The spark of an idea to start a business can come from anywhere.
It can be an example someone has demonstrated in inspiring budding entrepreneurs to set off on their own, or turning a passion and love of a hobby into a business.
The seed of a business may even come from a dream.
Rosie Castillo dreamt of bright angels fluttering all around her, with one brighter than the others. Shortly after she awoke that morning, Castillo learned her son had died overnight. Today, she makes angels of all types to inspire, sooth and comfort those who are grieving for the loss of a loved one.
“They call me the angel lady,” Castillo said as she displayed rows of her glittering creations.
Castillo’s story is one of many of the Latina Hope Program, a project managed by the McAllen Chamber of Commerce. The program seeks to facilitate and encourage what the chamber calls “micro-entrepreneurs” in helping their businesses grow.
The program’s focus is on Latina businesswomen in the McAllen area. Castillo, who lives in Edinburg, makes and sells angel pins along with a variety of other products that include rosaries and wreaths. Marie Anguiano’s specialty is crocheting, including intricate hair bows and Bob Marley-style hats that are popular with college students.
Castillo and Anguiano are products of the Latina Hope program, and both women point to the inspiration and knowledge gained from the chamber’s initiative.
“Latina Hope has sharpened up my presentation skills on selling,” said Anguiano, who lives in McAllen. “I’ve learned about marketing and listening to customers and not just doing what I want to do.”
It is the sort of awareness and improvement of skills that Latina Hope strives to achieve, said Jorge Sanchez, the director of business development for the McAllen Chamber.
“You can really see the change in our attendees,” Sanchez said. “We see them develop on a personal level as they are creating their own businesses.”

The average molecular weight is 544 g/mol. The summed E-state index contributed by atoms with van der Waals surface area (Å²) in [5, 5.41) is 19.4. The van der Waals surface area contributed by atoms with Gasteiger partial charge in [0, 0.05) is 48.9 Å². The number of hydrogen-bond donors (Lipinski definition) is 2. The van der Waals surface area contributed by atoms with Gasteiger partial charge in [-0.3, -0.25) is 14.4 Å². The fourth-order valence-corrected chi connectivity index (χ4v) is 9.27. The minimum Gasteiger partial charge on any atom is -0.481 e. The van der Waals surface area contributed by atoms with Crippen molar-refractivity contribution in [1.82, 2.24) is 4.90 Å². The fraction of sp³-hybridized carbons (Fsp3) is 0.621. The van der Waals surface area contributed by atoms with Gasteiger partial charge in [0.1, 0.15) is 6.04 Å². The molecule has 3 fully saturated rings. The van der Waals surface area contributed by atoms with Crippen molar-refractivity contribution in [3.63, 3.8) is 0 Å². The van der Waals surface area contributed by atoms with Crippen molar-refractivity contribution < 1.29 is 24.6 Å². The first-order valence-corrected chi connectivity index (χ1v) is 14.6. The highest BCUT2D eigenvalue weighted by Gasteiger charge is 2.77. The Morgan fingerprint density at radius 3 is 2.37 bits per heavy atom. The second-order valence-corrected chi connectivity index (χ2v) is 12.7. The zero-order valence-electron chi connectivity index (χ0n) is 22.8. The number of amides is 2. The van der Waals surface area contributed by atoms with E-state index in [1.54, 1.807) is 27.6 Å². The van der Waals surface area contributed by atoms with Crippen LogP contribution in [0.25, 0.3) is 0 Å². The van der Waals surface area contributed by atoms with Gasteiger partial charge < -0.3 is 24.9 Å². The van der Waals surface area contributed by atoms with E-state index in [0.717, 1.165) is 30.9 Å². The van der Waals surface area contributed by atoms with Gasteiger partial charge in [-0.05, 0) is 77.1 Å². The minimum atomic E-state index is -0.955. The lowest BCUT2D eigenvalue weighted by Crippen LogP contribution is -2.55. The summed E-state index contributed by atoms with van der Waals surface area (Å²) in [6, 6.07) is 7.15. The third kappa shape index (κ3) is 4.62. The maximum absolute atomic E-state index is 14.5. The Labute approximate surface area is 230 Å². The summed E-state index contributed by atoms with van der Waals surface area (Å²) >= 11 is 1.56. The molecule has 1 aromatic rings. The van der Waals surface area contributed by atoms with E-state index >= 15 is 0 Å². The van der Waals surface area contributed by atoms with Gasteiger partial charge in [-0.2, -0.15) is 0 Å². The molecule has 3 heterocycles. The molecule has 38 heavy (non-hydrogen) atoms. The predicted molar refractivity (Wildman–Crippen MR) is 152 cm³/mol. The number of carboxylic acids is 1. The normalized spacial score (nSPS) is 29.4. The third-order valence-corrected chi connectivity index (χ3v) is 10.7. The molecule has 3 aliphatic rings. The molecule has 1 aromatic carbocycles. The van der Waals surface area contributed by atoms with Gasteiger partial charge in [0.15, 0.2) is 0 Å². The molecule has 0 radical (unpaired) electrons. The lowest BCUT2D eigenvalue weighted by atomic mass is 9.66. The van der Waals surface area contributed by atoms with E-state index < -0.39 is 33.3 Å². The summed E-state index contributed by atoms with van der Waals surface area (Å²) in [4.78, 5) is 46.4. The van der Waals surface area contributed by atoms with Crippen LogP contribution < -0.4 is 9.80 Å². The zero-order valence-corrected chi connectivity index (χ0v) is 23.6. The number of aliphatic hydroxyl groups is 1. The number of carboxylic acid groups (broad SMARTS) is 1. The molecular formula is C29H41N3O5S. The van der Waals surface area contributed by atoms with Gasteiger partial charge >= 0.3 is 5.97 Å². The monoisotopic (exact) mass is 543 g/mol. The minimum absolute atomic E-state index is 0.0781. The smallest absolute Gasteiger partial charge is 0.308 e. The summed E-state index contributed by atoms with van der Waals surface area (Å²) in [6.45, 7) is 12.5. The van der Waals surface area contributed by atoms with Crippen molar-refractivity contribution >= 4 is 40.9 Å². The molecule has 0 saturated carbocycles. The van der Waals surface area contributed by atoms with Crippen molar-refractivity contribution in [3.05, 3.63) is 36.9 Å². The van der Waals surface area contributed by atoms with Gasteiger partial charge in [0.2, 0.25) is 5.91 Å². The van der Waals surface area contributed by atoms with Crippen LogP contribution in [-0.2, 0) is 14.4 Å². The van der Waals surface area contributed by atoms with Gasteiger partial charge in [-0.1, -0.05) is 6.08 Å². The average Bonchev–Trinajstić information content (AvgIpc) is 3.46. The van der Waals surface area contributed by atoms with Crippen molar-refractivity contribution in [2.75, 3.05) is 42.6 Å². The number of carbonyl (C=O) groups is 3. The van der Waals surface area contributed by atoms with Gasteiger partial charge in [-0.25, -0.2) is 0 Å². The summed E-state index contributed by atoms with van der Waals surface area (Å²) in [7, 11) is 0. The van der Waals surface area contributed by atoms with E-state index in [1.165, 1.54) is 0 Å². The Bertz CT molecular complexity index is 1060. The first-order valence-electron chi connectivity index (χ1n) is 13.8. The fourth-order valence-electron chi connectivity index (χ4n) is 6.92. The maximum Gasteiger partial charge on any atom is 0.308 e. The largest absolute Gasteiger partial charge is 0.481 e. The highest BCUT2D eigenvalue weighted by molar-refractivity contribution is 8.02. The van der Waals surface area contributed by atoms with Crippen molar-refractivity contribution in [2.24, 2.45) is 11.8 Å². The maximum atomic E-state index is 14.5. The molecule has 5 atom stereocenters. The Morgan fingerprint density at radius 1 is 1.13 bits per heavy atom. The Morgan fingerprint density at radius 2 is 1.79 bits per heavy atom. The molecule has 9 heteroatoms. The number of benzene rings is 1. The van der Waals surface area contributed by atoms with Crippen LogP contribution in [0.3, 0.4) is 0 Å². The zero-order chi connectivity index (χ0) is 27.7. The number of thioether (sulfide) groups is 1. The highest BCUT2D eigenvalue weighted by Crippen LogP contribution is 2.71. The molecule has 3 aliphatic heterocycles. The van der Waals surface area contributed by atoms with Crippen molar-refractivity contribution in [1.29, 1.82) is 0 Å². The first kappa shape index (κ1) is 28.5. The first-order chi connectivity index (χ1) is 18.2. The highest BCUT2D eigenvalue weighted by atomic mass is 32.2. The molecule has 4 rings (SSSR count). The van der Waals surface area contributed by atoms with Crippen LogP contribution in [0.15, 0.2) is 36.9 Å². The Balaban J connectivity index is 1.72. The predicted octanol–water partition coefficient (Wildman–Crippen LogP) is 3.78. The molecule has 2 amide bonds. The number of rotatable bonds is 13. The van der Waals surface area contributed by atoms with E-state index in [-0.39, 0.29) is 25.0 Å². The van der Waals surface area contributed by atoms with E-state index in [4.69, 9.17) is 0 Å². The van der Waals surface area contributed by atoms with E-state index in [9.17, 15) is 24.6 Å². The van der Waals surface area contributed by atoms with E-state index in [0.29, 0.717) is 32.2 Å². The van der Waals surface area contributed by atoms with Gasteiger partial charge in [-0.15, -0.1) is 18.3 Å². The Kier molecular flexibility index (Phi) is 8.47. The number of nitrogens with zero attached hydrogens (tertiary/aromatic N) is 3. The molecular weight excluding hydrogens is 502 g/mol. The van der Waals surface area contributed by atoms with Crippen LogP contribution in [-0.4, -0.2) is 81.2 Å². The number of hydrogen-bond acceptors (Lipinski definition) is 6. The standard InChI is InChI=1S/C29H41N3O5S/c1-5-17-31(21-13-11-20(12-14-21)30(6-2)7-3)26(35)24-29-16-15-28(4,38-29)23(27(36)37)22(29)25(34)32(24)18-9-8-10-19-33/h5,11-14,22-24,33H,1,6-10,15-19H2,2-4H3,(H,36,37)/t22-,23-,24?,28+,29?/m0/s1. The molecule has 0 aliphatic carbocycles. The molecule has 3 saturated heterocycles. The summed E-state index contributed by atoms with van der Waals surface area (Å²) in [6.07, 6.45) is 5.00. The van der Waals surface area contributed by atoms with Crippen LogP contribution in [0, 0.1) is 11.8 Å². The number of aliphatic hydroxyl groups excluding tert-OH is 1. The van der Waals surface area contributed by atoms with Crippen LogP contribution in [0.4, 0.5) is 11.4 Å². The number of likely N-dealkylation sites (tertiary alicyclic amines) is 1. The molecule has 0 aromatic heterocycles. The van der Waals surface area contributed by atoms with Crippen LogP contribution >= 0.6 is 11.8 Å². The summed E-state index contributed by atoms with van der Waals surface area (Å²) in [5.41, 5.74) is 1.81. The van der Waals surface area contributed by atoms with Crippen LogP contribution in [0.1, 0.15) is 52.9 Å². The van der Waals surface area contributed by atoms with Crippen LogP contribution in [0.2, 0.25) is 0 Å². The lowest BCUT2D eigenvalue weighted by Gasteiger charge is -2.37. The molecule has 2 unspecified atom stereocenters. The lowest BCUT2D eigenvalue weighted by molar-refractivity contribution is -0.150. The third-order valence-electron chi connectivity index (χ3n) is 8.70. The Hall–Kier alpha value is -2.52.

Latina Hope launched in 2012 and averages 50 attendees at its twice-a-month meetings. The program, with the support of Wells Fargo and the United Way of South Texas, is made up of three components.
The first component features financial literacy as taught by Wells Fargo bankers. Bookkeeping and budgeting revenues and expenses in business operations are among the topics covered. McAllen businesswoman Elizabeth Aguilera Davis serves as an inspirational speaker and coach for the second part of the program. The third component includes workshops on how to make products and participants practice their sales pitches and discuss marketing.
“You have to define your market, develop a marketing strategy, and where and how you’re going to sell it,” said Davis, who owns two small businesses in McAllen. “My message is that 80 percent of your success is who you are, your personality, and how you project and communicate with your customers.”
It is a message that has gotten through to Anguiano.
“We’re learning, we’re looking for new things, sharing ideas, and helping each other out,” said Anguiano, who owns Rio View Creations. “I always learn something new.”
Sanchez, the chamber business director, sees the program evolving and including workshops about social media and how to utilize Facebook pages to promote products. Latina Hope has both a Facebook page and a website that feature the products made by the women entrepreneurs.
Castillo knows her products and their origin shows that selling something an entrepreneur creates can go beyond dollars and cents. “An angel is a gift for every occasion,” she said. “I like to give an angel and say, ‘This is an angel you have in heaven.’”